Rants and Wisdom
Period. So simple, yet obviously for many, a bit difficult to comprehend. And I do not understand why.
I approach this issue from two distinct perspectives. One, that of a small business owner who has been through the challenging economic times as much as anyone. And two, that of a Mom watching her son navigate those seemingly ‘required’ unpaid internships in the creative industries. From both perspectives, I think that unpaid internships are a terrible, terrible idea. Indeed, as written by Juliet Lapidos in her essay, “Working for Nothing,” in The New York Times: “Unpaid internships are, at best, ethically iffy” and “legally…murky.”
Did you hear that Sheryl Sandberg? Sandberg is Facebook’s COO, and author of Lean In. Her foundation was recently caught advertising for an unpaid internship. How about not “leaning on” interns?
In my small office, I have consistently paid interns. I find that most architecture student interns are incredibly valuable and come into our office day one with strong creative, graphic and problem solving skills—and ready to learn more. No, they are not ready to design a building, but they certainly are a resource providing real value. Therefore, they should be compensated for their work effort, shouldn’t they? I wonder how these interns can learn the value of their education and effort if we don’t pay them.
I have heard the counter-argument that creative-type firms just can’t afford to pay for this labor force. Nonsense! Any firm who can’t afford to pay an intern minimum wage for a few months should reevaluate its business plan. And do we buy this argument from large corporate firms, publications and artistic producers who have deep pockets despite crying poor? I certainly do not. We business owners should value our services enough to charge rates to cover the work and effort that goes into it–and show our employees, including student interns, that a job is a two way commitment, one in which a services, a value, is reliably provided and, as a result, the provider is fairly compensated.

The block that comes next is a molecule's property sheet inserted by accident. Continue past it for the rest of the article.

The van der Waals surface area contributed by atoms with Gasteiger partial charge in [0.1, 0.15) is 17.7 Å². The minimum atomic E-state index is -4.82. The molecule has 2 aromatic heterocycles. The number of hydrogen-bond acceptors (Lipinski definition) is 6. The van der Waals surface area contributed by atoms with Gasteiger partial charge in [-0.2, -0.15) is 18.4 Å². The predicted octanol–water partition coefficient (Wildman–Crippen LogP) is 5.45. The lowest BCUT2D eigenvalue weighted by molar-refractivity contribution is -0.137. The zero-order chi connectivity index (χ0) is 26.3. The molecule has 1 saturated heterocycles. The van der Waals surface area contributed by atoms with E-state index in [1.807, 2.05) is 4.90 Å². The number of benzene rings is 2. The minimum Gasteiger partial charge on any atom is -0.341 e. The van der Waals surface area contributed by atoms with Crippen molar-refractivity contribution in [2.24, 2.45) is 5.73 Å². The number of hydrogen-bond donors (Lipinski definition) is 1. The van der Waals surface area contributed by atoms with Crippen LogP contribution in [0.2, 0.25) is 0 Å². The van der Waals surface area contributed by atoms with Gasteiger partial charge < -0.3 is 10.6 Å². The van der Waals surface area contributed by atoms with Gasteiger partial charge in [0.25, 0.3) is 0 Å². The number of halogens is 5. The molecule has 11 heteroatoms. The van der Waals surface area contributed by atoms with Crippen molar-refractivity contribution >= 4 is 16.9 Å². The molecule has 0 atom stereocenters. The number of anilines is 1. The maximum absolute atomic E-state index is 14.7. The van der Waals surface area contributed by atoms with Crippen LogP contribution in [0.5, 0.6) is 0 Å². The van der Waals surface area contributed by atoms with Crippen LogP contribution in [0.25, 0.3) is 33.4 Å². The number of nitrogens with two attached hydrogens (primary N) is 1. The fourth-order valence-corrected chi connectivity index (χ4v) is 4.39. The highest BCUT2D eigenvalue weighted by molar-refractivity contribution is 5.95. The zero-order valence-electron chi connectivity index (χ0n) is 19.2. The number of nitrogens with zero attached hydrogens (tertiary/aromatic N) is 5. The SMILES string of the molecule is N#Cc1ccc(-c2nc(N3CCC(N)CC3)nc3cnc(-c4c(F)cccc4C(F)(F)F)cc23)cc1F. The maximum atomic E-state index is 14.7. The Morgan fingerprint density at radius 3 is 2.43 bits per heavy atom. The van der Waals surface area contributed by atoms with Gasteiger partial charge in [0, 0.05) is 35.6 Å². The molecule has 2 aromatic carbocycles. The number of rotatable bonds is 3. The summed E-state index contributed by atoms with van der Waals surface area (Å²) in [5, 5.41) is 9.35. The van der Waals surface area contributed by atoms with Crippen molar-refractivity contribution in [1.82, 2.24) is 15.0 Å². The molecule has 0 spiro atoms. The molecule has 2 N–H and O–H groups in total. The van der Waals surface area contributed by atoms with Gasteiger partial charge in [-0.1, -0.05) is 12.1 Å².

As a mother, I’ve watched my son’s struggle prior to graduating with a degree in advertising from Boston University. During his four years in school in Boston, he worked (and I mean really worked) at several unpaid internships, and no, he did not receive course credit for this participation. Indeed, he asked to be paid for this “required” work. However, it was made clear to him by his faculty that these internships were critical for getting that all important first job in the creative industry— much more so than his GPA or portfolio. And so he “worked” (unpaid), while also working a paid, 20-hour per week gig as a Starbucks barista in order to earn much-needed money for school expenses, all while carrying his course load. It was unnecessarily difficult, stressful and perhaps, illegal. It was just wrong.
I truly believe that only the wealthy or those with other means of financial support can afford to take an unpaid internship, even for the much-needed “experience.” Getting paid for your value is a good thing, and no one should build their business on the backs of free labor. Really, Sheryl.
To find the best and most creative future employees, and for the benefit of those following me into this profession, I keep it simple: No. Unpaid. Interns. Ever.